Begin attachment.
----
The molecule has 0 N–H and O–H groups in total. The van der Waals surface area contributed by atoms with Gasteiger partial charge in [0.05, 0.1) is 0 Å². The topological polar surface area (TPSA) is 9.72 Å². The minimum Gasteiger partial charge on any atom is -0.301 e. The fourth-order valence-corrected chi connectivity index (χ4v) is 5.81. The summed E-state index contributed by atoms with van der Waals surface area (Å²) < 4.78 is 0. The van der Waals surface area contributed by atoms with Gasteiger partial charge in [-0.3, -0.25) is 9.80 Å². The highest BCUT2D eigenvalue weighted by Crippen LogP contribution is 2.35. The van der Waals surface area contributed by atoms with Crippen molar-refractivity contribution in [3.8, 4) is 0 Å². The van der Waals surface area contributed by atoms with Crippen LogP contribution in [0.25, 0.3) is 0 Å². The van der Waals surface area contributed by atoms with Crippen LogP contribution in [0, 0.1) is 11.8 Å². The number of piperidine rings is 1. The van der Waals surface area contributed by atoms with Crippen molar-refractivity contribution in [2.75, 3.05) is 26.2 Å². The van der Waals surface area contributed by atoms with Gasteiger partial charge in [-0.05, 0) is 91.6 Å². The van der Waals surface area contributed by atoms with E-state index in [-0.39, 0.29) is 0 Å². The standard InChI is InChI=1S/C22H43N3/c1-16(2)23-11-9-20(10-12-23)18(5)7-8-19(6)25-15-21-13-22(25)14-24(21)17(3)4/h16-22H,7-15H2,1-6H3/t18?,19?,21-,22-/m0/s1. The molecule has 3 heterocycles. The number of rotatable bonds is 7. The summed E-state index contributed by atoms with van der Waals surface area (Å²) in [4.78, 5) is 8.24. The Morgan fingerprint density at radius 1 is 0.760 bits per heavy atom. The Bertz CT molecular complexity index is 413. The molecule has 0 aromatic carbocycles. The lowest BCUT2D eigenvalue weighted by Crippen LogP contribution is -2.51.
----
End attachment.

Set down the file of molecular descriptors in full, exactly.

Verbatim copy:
The molecule has 0 N–H and O–H groups in total. The van der Waals surface area contributed by atoms with Gasteiger partial charge in [0.05, 0.1) is 0 Å². The topological polar surface area (TPSA) is 9.72 Å². The minimum Gasteiger partial charge on any atom is -0.301 e. The fourth-order valence-corrected chi connectivity index (χ4v) is 5.81. The summed E-state index contributed by atoms with van der Waals surface area (Å²) < 4.78 is 0. The van der Waals surface area contributed by atoms with Gasteiger partial charge in [-0.3, -0.25) is 9.80 Å². The highest BCUT2D eigenvalue weighted by Crippen LogP contribution is 2.35. The van der Waals surface area contributed by atoms with Crippen molar-refractivity contribution in [3.8, 4) is 0 Å². The van der Waals surface area contributed by atoms with Crippen LogP contribution in [0.25, 0.3) is 0 Å². The van der Waals surface area contributed by atoms with Crippen LogP contribution in [0, 0.1) is 11.8 Å². The number of piperidine rings is 1. The van der Waals surface area contributed by atoms with Crippen molar-refractivity contribution in [2.75, 3.05) is 26.2 Å². The van der Waals surface area contributed by atoms with Gasteiger partial charge in [-0.05, 0) is 91.6 Å². The van der Waals surface area contributed by atoms with E-state index in [-0.39, 0.29) is 0 Å². The standard InChI is InChI=1S/C22H43N3/c1-16(2)23-11-9-20(10-12-23)18(5)7-8-19(6)25-15-21-13-22(25)14-24(21)17(3)4/h16-22H,7-15H2,1-6H3/t18?,19?,21-,22-/m0/s1. The molecule has 3 heterocycles. The number of rotatable bonds is 7. The summed E-state index contributed by atoms with van der Waals surface area (Å²) in [4.78, 5) is 8.24. The Morgan fingerprint density at radius 1 is 0.760 bits per heavy atom. The Bertz CT molecular complexity index is 413. The molecule has 0 aromatic carbocycles. The lowest BCUT2D eigenvalue weighted by Crippen LogP contribution is -2.51.